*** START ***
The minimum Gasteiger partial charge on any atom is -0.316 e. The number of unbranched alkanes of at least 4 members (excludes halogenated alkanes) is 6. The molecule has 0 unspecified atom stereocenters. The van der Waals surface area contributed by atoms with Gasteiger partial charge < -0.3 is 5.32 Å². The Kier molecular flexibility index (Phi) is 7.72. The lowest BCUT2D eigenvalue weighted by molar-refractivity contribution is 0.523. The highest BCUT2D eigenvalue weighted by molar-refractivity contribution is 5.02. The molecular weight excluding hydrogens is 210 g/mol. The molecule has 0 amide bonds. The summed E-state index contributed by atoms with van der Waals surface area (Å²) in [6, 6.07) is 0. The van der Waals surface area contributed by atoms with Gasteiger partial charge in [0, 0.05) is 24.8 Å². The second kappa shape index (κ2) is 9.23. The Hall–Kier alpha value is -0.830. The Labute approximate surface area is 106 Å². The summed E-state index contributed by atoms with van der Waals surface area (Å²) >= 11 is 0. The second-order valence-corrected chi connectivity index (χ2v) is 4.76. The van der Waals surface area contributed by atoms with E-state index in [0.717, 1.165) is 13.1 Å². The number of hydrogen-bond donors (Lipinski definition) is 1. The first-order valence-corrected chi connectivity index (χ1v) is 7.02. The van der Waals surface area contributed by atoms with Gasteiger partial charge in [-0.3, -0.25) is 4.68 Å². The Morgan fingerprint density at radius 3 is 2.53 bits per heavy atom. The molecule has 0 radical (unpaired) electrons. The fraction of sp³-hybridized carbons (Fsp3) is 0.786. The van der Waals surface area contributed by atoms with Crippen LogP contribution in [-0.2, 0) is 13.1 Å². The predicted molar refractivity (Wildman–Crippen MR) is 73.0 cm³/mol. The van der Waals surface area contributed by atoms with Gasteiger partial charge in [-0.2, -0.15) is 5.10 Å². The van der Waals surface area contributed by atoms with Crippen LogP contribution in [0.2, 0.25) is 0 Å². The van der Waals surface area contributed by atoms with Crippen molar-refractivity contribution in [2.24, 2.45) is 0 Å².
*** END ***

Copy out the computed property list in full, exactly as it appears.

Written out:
The minimum Gasteiger partial charge on any atom is -0.316 e. The number of unbranched alkanes of at least 4 members (excludes halogenated alkanes) is 6. The molecule has 0 unspecified atom stereocenters. The van der Waals surface area contributed by atoms with Gasteiger partial charge < -0.3 is 5.32 Å². The Kier molecular flexibility index (Phi) is 7.72. The lowest BCUT2D eigenvalue weighted by molar-refractivity contribution is 0.523. The highest BCUT2D eigenvalue weighted by molar-refractivity contribution is 5.02. The molecular weight excluding hydrogens is 210 g/mol. The molecule has 0 amide bonds. The summed E-state index contributed by atoms with van der Waals surface area (Å²) in [6, 6.07) is 0. The van der Waals surface area contributed by atoms with Gasteiger partial charge in [0, 0.05) is 24.8 Å². The second kappa shape index (κ2) is 9.23. The Hall–Kier alpha value is -0.830. The Labute approximate surface area is 106 Å². The summed E-state index contributed by atoms with van der Waals surface area (Å²) >= 11 is 0. The second-order valence-corrected chi connectivity index (χ2v) is 4.76. The van der Waals surface area contributed by atoms with E-state index in [0.717, 1.165) is 13.1 Å². The number of hydrogen-bond donors (Lipinski definition) is 1. The first-order valence-corrected chi connectivity index (χ1v) is 7.02. The van der Waals surface area contributed by atoms with Gasteiger partial charge in [-0.3, -0.25) is 4.68 Å². The Morgan fingerprint density at radius 3 is 2.53 bits per heavy atom. The molecule has 0 radical (unpaired) electrons. The fraction of sp³-hybridized carbons (Fsp3) is 0.786. The van der Waals surface area contributed by atoms with Crippen LogP contribution in [-0.2, 0) is 13.1 Å². The predicted molar refractivity (Wildman–Crippen MR) is 73.0 cm³/mol. The van der Waals surface area contributed by atoms with Gasteiger partial charge in [-0.2, -0.15) is 5.10 Å². The van der Waals surface area contributed by atoms with Crippen LogP contribution in [0.2, 0.25) is 0 Å². The van der Waals surface area contributed by atoms with Crippen molar-refractivity contribution in [2.24, 2.45) is 0 Å².